Insanity In The Black Cat By Edgar Allan Poe

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It is said that crime doesn’t pay, but it can punish. Society often comes to the false conclusion that if a criminal is not prosecuted under the law, then they do not receive any punishment. But this is not true. The inescapable suffering trapped inside a wrongdoer can cause more issues than is believed. “The Black Cat” is a tale of the woes which plague a man as he goes insane from paranoia of his wrongdoings. In addition he has an alcohol problem and undergoes a traumatic transformation as he is plagued by his murder of his wife and multiple beloved cats. The character is not incriminated under the law, so it seems like he is free. However, the inner turmoil which ensues drives him nearly to insanity. Edgar Allan Poe, known for his sinister …show more content…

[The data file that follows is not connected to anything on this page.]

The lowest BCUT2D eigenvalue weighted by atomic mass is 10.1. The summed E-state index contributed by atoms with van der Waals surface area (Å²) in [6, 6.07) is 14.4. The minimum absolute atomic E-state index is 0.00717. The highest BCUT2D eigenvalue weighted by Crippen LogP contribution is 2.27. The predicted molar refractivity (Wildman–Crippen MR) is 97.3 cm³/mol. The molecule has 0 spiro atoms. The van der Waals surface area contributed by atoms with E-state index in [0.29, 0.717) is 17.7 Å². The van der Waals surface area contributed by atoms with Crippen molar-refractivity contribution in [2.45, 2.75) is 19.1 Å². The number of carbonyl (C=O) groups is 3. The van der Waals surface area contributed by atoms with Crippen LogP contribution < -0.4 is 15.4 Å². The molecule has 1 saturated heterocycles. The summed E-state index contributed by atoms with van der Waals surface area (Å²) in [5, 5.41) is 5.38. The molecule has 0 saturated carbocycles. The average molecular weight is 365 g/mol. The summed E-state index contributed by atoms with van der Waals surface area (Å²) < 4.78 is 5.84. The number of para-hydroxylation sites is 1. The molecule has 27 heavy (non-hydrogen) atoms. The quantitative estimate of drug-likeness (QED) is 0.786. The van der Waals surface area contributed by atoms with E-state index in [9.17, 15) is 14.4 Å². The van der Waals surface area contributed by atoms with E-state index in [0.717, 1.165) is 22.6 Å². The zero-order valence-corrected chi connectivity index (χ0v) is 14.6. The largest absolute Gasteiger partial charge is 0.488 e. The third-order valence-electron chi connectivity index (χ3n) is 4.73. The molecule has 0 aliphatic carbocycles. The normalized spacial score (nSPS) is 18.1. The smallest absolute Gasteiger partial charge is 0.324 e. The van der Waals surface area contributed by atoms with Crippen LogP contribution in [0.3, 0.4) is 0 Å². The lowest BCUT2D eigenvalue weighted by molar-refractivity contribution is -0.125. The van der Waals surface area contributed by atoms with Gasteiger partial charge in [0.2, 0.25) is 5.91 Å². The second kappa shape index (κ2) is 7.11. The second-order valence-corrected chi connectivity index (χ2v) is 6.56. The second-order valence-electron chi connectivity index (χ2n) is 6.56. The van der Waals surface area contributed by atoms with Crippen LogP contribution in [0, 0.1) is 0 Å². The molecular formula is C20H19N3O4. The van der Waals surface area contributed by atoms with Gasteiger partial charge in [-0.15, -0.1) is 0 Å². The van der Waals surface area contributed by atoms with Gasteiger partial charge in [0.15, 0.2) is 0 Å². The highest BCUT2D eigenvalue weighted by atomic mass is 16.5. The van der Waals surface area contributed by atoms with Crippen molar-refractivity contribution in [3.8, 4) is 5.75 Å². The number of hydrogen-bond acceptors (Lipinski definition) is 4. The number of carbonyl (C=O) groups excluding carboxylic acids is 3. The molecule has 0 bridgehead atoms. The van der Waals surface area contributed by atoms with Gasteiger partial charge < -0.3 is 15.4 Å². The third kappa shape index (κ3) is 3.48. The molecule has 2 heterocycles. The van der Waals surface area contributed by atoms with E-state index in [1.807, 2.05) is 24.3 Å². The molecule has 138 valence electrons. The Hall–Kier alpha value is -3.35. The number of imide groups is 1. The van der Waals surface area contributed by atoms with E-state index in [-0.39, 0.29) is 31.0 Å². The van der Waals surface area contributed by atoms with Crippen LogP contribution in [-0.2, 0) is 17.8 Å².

At the beginning of the tale, the narrator “was especially fond of animals…” (Poe 3), but his viewpoint shifts completely as time goes on and he develops an “aversion to this cat…” (9). The use of the word “aversion,” meaning a strong repulsion towards, contrasts with the previous word “fond” indicating a change from a positive connotation to a negative one. In the end “the beast, which had been the cause of so much wretchedness,” (12), plagues the narrator to his wit’s end. In referring to an animal, a former symbol of his affection, as a beast, the narrator epitomizes his change. He begins by loving animals, then he has an aversion to them, then it escalates to “a beast” causing him to suffer. The change in heart demonstrates how the events in his life are coming back to haunt him. The characterization throughout the novel provides a window into the madness caused by the narrator’s malicious intentions. Thus crimes which go unpunished by law can still punish a person in the subconscious. Niwar Obaid explains the deterioration of the human mind as horrific events wreak havoc from within in his article, “Stylistic Analysis of ‘The Black Cat’ by Edgar Allan Poe.” Through changing characterization the chaos in a person’s mind is revealed and “the condition of the narrator’s mind and how he wants to declare his destroyed mood” can be further understood (Obaid 5). The concept of the inner conditions of a human undergoing destruction is reiterated here by Obaid while analyzing the characterization in “The Black Cat.” Careful analysis of the changes in the narrator or person in question reveals the shift towards insanity. Crimes and malicious actions punish people by ruining their demeanor. Poe emphasizes the theme of karma and poor intentions through his changing characterization which demonstrates the changes a

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